By Meghan Hall
2020 produced both winners and losers in the commercial real estate industry, and with the sector flipped on its head, several previously “niche” asset classes have emerged as major contenders. One of those growing asset classes includes data centers, considered a rapidly growing real estate sector even pre-pandemic. However, as consumer livelihoods—and lifestyles—have become more tech centric, demand for data center real estate has “exploded,” according to recent data released by brokerage firm CBRE.
“High level, 2020 was an acceleration of a fundamental shift in our economy that we’ve been seeing over the last 10 to 20 years—the digitization of our economy,” explained CBRE Senior Vice President Jerry Inguagiato. “…Data centers are at the forefront of supporting that shift…All of the infrastructure that supports the cloud and the internet, that is all supported in the physical land and buildings and infrastructure…”
Inguagiato cites a pivotal moment in 2020, during which Microsoft executives stated during an earnings call in May of 2020—at the height of the pandemic—that it saw multiple years of growth in roughly two months. The continued emphasis placed on digital infrastructure, as well as new technological innovations, has been the main driver of the sector.
During the second half of 2020, total inventory in primary markets—Northern Virginia, Toronto, Dallas-Fort Worth, Silicon Valley and Atlanta—grew by 159.2 megawatts (MW), or 5.9 percent. While demand also fell by 11 percent year-over-year as companies initially navigated the shock of the pandemic, CBRE states that absorption in 2020 was still high when compared to historical data.
Of the primary markets listed, Silicon Valley remains perhaps the tightest data center market in the country. Silicon Valley currently has 292.1 MW of inventory and a vacancy rate of 2.3 percent—by far the lowest in not just North America, but worldwide. The market saw 26.6 MW of absorption in 2020, down 25 percent from 2019. However, CBRE mostly attributes this to the market’s extremely limited supply.
“I think we would have seen even more leasing momentum last year if there had been enough product in the market. We closed the year sub-three percent vacancy—it’s crazy,” said Jennie Karnes, vice president with CBRE’s Data Center Solutions in San Francisco.
Karnes continued, adding, “While Silicon Valley’s vacancy rate is low, relief is in sight. The region has a hearty development pipeline of more than 300 MW poised to deliver over the next five years, in addition to the 50.1 MW currently under construction. This pipeline combined with demand from cloud service providers and neighboring fast-growth tech companies positions Silicon Valley to persist as one of the largest and most active data center markets in the world.”
Of the 50.1 MW under construction in Silicon Valley, 74 percent has already been pre-leased, according to CBRE.
CBRE predicts that Silicon Valley will maintain its status as one of the top data center markets long-term, not just due to development and high-levels of demand, but because of land constraints within the Bay Area. Inguagiato notes that due to the region’s housing crisis, many municipalities are converting industrial-zoned properties—those that data centers typically occupy—into different uses. In recent years, San Jose has converted more than 16 million square feet of space from industrial to other uses; Santa Clara has also changed zoning on more than 100 acres of property.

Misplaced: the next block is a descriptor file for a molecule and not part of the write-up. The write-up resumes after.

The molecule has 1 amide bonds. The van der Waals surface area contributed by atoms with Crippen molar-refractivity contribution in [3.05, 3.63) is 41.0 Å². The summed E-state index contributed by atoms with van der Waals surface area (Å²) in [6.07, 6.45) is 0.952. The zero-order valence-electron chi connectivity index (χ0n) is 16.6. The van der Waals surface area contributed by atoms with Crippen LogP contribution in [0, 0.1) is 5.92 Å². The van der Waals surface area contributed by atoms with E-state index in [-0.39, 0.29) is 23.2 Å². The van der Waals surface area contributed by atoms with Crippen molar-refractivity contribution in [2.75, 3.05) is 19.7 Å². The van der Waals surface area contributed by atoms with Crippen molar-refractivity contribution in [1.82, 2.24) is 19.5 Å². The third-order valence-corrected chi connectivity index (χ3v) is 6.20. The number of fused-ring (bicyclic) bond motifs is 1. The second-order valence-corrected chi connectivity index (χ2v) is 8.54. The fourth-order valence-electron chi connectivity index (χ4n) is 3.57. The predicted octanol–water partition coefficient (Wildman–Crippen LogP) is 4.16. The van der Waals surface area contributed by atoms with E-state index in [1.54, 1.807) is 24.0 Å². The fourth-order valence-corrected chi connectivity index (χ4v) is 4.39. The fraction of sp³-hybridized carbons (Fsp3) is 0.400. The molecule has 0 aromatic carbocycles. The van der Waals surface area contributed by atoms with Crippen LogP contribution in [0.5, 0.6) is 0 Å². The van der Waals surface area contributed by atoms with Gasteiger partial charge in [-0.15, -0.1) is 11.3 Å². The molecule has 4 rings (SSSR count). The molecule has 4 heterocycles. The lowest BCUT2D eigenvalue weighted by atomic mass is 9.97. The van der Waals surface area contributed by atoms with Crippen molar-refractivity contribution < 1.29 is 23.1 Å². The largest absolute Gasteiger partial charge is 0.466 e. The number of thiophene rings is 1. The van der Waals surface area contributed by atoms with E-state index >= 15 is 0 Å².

“We have a very finite amount of land that can be developed with proximity to that core marketplace. That’s a challenge; it will continue to be a challenge,” said Inguagiato. “Generally, data centers exist in industrial markets. You don’t find them in Class A office, and industrial markets are running incredibly lean and tight. They have been for a better part of a decade.”
Secondary markets, which include geographies such as Seattle and Southern California, saw a 9.6 MW decrease during the second half of 2020. However, these markets are poised for growth in the coming year as demand for 5G, Edge and IoT technologies increases. Seattle led secondary markets in absorption during 2020, with 6.9 MW. Southern California also saw positive leasing momentum, with 5.5MW of net absorption. In these markets, colocation providers are expected to drive demand, and highly connected facilities will see more stabilized pricing when compared to their older, less updated counterparts.
As a result of their relative stability during the pandemic, data centers were one of the highest performing public real estate sectors during 2020, with investment up 21 percent overall. Major investors such as Blackstone, Harrison Street, Equinix and DataBank made big investments across North America during 2020, transforming the sector into an institutionalized asset class. Looking ahead, CBRE only expects this trend to continue.
“With data usage growing at an explosive rate, we expect data center demand to increase across both primary and secondary markets in 2021,” said Pat Lynch, senior managing director, Data Center Solutions, CBRE. “To capitalize on this growth, data center providers will look to deliver network and interconnection offerings to better connect business-critical applications, as well as to meet anticipated demand for evolving technologies like 5G, Edge computing and the internet of things—all of which will further fuel the data center real estate market.”